She gave us a warm bath that night in her little apartment above the bookstore. Mom showed up two days later, sober and apologetic. They went downstairs together, and Amy and I heard a lot of shouting. After that, things were different. Sort of. When Mom was home, she paid more attention to us. She even took us to the zoo one day. We came to spend more time with Ruby at the bookstore, too. We’d stay for entire weekends and sleep in her apartment a couple of nights a week. It was an open, loft-style space, with exposed brick walls and high ceilings. Ruby hated being confined by walls, she said, so she kept her little bed in the living space and set up the bedroom for Amy and me. I loved it there. Amy and I each had our own twin bed with fresh sheets and big comfy quilts. I hated going home. I wished we could live with Ruby.

She’d read to us for hours, feed us picnic dinners by the fire. I feel a funny flutter in my stomach when I think about Bluebird Books. In the mid-1940s, Ruby was a pioneer of sorts, opening the area’s first children’s bookstore on Sunnyside Avenue, just a few blocks up from Green Lake, and building it into a Seattle institution.

I stand up, and without knowing why at first, I walk to my bedroom and open the closet. Far in the back is a box containing the few remaining relics of my childhood: a diary I kept from the age of ten to twelve; the dried wrist corsage Jake Hadley gave me on the night of the homecoming dance; my baby book, in which Mom only bothered to fill out two pages; and a stack of children’s books from Aunt Ruby. When I left Seattle at age eighteen for college on the East Coast, I had just one suitcase. I’d wanted to pack all of my books, every one of them. But Mom wasn’t willing to pay for shipping—even book rate—nor did I have the money to do it myself. So I picked the books that I loved most, and on top of the stack was Goodnight Moon.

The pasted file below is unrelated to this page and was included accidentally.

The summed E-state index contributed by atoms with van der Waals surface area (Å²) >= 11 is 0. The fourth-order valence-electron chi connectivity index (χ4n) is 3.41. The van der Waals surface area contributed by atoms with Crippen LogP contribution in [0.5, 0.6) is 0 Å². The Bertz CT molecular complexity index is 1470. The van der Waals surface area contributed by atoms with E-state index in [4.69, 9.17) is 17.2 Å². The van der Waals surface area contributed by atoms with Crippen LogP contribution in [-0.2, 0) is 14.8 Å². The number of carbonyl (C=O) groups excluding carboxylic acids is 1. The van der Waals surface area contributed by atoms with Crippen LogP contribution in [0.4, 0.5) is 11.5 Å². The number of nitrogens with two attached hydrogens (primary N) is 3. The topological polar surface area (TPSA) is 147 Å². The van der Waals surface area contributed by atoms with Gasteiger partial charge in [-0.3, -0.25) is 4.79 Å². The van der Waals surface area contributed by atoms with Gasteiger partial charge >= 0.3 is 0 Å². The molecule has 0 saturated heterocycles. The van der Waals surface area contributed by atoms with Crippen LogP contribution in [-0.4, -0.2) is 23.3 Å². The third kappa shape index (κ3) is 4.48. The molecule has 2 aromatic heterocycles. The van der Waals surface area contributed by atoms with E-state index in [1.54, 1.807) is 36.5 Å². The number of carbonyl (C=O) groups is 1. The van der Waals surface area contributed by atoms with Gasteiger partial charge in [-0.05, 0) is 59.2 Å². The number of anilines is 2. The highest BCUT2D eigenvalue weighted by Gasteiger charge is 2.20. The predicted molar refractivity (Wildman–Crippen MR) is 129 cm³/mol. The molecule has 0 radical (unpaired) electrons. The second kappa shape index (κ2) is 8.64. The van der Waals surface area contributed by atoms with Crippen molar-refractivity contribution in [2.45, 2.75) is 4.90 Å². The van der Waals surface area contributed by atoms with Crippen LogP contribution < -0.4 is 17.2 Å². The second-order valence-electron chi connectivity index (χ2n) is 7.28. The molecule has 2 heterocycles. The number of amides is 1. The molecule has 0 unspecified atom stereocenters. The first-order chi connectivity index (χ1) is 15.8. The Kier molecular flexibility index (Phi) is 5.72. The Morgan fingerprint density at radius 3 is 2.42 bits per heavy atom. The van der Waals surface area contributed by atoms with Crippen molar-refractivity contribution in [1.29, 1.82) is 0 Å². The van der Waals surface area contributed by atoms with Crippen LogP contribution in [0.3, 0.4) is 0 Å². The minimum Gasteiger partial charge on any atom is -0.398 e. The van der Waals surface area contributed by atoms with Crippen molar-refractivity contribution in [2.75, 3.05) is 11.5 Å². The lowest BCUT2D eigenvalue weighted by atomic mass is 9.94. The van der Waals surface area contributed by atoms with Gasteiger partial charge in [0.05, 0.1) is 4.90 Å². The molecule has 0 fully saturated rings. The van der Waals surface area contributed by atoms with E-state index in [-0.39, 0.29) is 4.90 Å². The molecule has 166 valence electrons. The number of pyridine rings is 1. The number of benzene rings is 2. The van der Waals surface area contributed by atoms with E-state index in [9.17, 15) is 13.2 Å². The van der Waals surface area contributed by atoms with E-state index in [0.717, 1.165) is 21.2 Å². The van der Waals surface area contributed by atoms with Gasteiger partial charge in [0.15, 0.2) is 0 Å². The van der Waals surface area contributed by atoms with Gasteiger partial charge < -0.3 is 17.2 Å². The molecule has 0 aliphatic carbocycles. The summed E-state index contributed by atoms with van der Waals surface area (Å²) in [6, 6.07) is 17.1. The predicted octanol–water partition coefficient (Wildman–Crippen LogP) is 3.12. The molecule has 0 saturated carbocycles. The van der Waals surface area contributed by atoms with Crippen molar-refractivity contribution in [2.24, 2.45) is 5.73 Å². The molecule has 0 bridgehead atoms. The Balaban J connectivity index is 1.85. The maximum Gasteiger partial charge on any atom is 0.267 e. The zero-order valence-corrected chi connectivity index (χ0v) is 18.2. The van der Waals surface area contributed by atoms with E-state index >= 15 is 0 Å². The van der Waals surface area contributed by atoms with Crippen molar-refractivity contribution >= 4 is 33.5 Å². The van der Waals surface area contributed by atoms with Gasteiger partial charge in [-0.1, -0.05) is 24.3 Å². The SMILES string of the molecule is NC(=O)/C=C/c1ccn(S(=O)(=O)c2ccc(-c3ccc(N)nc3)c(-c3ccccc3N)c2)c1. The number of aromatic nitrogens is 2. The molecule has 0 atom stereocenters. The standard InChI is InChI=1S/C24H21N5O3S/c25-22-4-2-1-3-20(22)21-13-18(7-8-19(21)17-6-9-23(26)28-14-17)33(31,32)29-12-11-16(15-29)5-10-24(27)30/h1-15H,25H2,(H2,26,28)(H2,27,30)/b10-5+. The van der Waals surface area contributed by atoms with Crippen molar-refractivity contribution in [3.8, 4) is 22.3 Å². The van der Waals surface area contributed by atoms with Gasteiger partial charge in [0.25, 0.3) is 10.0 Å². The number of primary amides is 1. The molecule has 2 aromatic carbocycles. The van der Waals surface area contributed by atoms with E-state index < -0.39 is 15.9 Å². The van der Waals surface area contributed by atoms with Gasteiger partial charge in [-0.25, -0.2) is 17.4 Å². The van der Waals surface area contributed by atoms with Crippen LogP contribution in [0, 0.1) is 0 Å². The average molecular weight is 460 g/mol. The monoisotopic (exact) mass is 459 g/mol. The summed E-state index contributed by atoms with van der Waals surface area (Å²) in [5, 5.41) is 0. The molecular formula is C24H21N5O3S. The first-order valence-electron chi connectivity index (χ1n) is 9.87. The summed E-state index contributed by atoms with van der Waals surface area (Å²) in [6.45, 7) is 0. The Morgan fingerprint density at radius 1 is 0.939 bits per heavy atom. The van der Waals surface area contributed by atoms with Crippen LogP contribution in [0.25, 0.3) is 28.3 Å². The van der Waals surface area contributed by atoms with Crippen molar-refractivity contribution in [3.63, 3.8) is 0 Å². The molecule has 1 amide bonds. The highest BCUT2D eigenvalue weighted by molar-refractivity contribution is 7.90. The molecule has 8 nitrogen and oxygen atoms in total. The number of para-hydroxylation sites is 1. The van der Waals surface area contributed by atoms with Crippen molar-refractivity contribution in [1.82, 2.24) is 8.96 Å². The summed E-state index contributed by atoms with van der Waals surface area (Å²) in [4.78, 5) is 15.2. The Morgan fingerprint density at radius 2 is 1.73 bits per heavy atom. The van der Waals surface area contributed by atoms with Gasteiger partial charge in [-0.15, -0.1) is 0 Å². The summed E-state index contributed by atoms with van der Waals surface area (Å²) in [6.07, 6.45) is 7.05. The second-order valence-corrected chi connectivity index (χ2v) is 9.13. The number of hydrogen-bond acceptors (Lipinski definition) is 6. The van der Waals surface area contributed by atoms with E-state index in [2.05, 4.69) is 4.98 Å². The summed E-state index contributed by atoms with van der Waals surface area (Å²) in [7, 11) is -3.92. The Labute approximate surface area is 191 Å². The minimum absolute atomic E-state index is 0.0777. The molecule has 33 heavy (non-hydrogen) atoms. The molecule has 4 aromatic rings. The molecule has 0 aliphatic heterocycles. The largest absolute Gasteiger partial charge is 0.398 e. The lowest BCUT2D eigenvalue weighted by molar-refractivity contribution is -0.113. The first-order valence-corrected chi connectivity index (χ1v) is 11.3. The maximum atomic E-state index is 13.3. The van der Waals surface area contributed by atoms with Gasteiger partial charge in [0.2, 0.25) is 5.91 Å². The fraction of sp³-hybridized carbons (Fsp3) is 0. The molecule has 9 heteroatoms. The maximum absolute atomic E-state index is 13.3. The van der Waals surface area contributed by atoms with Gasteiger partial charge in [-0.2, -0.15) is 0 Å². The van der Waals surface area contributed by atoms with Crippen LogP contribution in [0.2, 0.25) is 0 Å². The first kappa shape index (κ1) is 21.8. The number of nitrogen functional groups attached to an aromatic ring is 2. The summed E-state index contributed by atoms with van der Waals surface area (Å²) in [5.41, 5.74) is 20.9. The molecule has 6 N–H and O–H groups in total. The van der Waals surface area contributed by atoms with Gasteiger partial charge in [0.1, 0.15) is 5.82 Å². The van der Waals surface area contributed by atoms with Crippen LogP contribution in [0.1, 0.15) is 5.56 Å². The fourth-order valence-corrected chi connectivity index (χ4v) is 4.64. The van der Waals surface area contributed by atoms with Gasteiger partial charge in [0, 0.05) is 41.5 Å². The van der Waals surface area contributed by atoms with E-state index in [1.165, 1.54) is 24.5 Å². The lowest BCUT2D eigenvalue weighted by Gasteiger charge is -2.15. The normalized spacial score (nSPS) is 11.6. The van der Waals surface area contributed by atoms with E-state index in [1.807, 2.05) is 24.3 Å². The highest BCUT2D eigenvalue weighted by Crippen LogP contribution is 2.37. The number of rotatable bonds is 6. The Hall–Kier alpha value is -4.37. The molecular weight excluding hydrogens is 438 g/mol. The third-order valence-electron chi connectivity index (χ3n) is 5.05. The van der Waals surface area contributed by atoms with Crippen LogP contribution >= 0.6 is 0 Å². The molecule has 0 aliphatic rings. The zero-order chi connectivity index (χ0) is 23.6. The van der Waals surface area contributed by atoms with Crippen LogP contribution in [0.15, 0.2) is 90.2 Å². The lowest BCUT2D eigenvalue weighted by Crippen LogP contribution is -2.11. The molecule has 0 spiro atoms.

I pull the book out of the box and hold it in my hands. It’s a full-size hardback, not the tiny board books bookstores sell these days. I flip through the pages, and my heart contracts when I think of Amy’s tiny fingers pointing to the mouse hiding on each page. It was our little game to find him, and we never tired of it.

I sit down on the floor and lean back against the side of my bed. It’s dark, and I can see an almost-full moon outside my window, outshining the city lights all around. I don’t think of work or the stack of folders on the dining room table requiring my attention. Instead I think of Seattle, Ruby, and the life I left behind so many years ago.

I think of Bluebird Books.


Goodnight June

Goodnight June

A Novel